This original German bunker was built by using an existing part of a farm, in fact in parts of the bunker the bricks are still visible, but the outside is fully made out of concrete.
During the war the Germans had also a small cemetery close by.
The name of this bunker was used on English maps and refers back to the time before the second battle of Ypres when in this area Goums were stationed, so they called it Goum Farm.
This bunker was part of the second line of defense of the Germans from after the second battle of Ypres until the first day of the Third Battle of Ypres (31st of July 1917).
The bunker hat shooting slits in the direction of the English trenches (northwestern and southwestern direction. After the English conquered the bunker after losing lots of soldiers, the engineers ‘renovated’ the bunker by building a protective wall at the northeastern side as well as viewing slits to check on the German trenches.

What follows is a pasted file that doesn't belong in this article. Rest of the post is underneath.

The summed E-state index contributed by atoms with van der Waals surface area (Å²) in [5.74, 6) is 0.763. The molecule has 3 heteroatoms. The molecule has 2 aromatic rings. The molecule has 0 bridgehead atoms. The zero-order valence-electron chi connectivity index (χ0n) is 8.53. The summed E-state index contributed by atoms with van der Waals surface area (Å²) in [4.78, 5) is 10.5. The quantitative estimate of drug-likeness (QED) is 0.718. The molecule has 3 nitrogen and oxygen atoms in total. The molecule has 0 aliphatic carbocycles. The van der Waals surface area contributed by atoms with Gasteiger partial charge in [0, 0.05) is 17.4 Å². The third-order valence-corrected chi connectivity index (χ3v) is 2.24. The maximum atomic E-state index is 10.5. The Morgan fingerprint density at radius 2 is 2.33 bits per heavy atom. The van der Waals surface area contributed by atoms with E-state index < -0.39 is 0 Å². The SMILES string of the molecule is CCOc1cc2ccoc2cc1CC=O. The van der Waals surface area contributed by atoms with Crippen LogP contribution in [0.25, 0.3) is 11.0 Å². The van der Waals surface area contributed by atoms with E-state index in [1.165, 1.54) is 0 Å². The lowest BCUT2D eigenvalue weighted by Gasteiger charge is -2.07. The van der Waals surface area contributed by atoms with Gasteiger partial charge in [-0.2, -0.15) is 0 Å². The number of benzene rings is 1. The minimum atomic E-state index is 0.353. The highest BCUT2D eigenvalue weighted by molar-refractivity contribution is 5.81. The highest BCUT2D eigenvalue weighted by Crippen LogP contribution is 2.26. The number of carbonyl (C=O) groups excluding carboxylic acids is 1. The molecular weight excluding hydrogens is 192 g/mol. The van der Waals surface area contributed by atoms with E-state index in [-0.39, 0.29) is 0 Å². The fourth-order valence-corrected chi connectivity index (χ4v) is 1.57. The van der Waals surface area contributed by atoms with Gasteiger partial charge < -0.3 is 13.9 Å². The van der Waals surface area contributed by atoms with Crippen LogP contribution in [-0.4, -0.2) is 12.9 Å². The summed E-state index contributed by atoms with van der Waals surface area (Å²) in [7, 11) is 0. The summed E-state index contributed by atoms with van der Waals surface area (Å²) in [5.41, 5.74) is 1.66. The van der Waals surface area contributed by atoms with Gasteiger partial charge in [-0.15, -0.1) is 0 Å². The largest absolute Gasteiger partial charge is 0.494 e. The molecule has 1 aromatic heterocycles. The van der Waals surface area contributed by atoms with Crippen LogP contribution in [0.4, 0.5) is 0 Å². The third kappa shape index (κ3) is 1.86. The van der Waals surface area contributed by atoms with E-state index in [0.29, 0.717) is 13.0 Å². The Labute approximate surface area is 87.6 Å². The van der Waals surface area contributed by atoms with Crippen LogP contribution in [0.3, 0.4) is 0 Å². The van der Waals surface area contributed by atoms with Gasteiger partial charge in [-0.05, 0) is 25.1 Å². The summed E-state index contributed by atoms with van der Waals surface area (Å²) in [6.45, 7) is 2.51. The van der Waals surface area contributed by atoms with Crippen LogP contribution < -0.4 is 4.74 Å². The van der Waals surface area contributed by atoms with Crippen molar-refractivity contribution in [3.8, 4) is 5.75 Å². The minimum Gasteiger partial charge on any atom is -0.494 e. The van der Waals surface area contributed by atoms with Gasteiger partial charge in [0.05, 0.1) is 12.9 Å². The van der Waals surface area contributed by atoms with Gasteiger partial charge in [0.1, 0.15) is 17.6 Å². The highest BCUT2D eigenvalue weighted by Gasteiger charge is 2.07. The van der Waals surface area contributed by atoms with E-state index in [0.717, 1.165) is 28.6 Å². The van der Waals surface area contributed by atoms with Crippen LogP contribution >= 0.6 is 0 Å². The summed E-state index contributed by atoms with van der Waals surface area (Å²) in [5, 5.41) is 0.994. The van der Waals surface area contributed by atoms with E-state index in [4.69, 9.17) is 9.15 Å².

On the bunker is also a commemoration plate of the 38th (Welsh) Division, which was not involved in concurring this bunker. The 6th Black Watch conquered it. The commemoration plate reads:
In Memory of
Interestingly to know is that the 38th (Welsh) Division had their line of attack 600 meters northwest of the Goum Farm Bunker. In fact their right line started in northwestern direction from demarcation pole 22 (https://www.tracesofwar.com/sights/126796/Demarcation-Pole-22-Ypres.htm) over a width of 500 meters
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